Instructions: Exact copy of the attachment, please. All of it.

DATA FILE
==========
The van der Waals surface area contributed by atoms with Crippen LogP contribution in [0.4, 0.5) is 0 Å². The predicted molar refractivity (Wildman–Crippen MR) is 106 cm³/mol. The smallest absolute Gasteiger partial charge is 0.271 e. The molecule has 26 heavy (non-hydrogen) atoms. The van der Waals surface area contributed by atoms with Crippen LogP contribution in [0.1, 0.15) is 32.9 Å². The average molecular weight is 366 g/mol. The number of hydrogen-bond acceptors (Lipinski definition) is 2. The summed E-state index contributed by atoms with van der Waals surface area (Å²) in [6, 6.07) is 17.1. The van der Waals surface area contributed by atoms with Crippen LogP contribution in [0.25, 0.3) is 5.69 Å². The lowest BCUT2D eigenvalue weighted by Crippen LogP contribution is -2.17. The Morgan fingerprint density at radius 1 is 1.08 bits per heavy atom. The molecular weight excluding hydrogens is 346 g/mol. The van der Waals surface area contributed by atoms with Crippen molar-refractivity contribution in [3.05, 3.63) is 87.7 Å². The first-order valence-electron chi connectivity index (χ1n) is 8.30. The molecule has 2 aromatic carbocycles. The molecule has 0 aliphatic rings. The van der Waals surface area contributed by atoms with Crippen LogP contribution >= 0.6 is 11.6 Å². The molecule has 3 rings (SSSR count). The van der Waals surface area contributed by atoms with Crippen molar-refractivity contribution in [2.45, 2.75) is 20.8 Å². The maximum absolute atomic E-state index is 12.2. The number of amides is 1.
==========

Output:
The van der Waals surface area contributed by atoms with Crippen LogP contribution in [0.4, 0.5) is 0 Å². The predicted molar refractivity (Wildman–Crippen MR) is 106 cm³/mol. The smallest absolute Gasteiger partial charge is 0.271 e. The molecule has 26 heavy (non-hydrogen) atoms. The van der Waals surface area contributed by atoms with Crippen LogP contribution in [0.1, 0.15) is 32.9 Å². The average molecular weight is 366 g/mol. The number of hydrogen-bond acceptors (Lipinski definition) is 2. The summed E-state index contributed by atoms with van der Waals surface area (Å²) in [6, 6.07) is 17.1. The van der Waals surface area contributed by atoms with Crippen LogP contribution in [0.25, 0.3) is 5.69 Å². The lowest BCUT2D eigenvalue weighted by Crippen LogP contribution is -2.17. The Morgan fingerprint density at radius 1 is 1.08 bits per heavy atom. The molecular weight excluding hydrogens is 346 g/mol. The van der Waals surface area contributed by atoms with Crippen molar-refractivity contribution in [3.05, 3.63) is 87.7 Å². The first-order valence-electron chi connectivity index (χ1n) is 8.30. The molecule has 2 aromatic carbocycles. The molecule has 0 aliphatic rings. The van der Waals surface area contributed by atoms with Crippen LogP contribution >= 0.6 is 11.6 Å². The molecule has 3 rings (SSSR count). The van der Waals surface area contributed by atoms with Crippen molar-refractivity contribution in [2.45, 2.75) is 20.8 Å². The maximum absolute atomic E-state index is 12.2. The number of amides is 1.